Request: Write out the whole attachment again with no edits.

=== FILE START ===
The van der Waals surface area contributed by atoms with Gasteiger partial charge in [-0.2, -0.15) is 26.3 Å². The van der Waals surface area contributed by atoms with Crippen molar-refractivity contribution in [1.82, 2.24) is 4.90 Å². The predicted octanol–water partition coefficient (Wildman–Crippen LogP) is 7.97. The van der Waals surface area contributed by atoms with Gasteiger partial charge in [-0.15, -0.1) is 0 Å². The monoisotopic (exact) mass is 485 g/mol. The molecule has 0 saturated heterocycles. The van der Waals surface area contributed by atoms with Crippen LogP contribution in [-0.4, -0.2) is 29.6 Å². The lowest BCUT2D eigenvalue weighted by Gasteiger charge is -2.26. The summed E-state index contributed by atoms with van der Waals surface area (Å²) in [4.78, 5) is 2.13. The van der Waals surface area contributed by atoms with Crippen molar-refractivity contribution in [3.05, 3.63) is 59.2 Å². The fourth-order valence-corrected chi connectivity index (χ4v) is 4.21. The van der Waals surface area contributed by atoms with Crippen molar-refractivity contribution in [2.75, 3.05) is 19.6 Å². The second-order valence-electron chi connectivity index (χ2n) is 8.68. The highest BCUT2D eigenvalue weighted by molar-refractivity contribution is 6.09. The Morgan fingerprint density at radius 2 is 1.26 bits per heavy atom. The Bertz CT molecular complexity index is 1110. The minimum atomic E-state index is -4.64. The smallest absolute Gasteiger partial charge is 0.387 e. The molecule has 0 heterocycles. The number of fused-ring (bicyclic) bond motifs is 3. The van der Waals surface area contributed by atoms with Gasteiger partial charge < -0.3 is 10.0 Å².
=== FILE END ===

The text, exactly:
The van der Waals surface area contributed by atoms with Gasteiger partial charge in [-0.2, -0.15) is 26.3 Å². The van der Waals surface area contributed by atoms with Crippen molar-refractivity contribution in [1.82, 2.24) is 4.90 Å². The predicted octanol–water partition coefficient (Wildman–Crippen LogP) is 7.97. The van der Waals surface area contributed by atoms with Gasteiger partial charge in [-0.15, -0.1) is 0 Å². The monoisotopic (exact) mass is 485 g/mol. The molecule has 0 saturated heterocycles. The van der Waals surface area contributed by atoms with Crippen LogP contribution in [-0.4, -0.2) is 29.6 Å². The lowest BCUT2D eigenvalue weighted by Gasteiger charge is -2.26. The summed E-state index contributed by atoms with van der Waals surface area (Å²) in [4.78, 5) is 2.13. The van der Waals surface area contributed by atoms with Crippen molar-refractivity contribution in [3.05, 3.63) is 59.2 Å². The fourth-order valence-corrected chi connectivity index (χ4v) is 4.21. The van der Waals surface area contributed by atoms with Crippen molar-refractivity contribution in [2.75, 3.05) is 19.6 Å². The second-order valence-electron chi connectivity index (χ2n) is 8.68. The highest BCUT2D eigenvalue weighted by molar-refractivity contribution is 6.09. The Morgan fingerprint density at radius 2 is 1.26 bits per heavy atom. The Bertz CT molecular complexity index is 1110. The minimum atomic E-state index is -4.64. The smallest absolute Gasteiger partial charge is 0.387 e. The molecule has 0 heterocycles. The number of fused-ring (bicyclic) bond motifs is 3. The van der Waals surface area contributed by atoms with Gasteiger partial charge < -0.3 is 10.0 Å².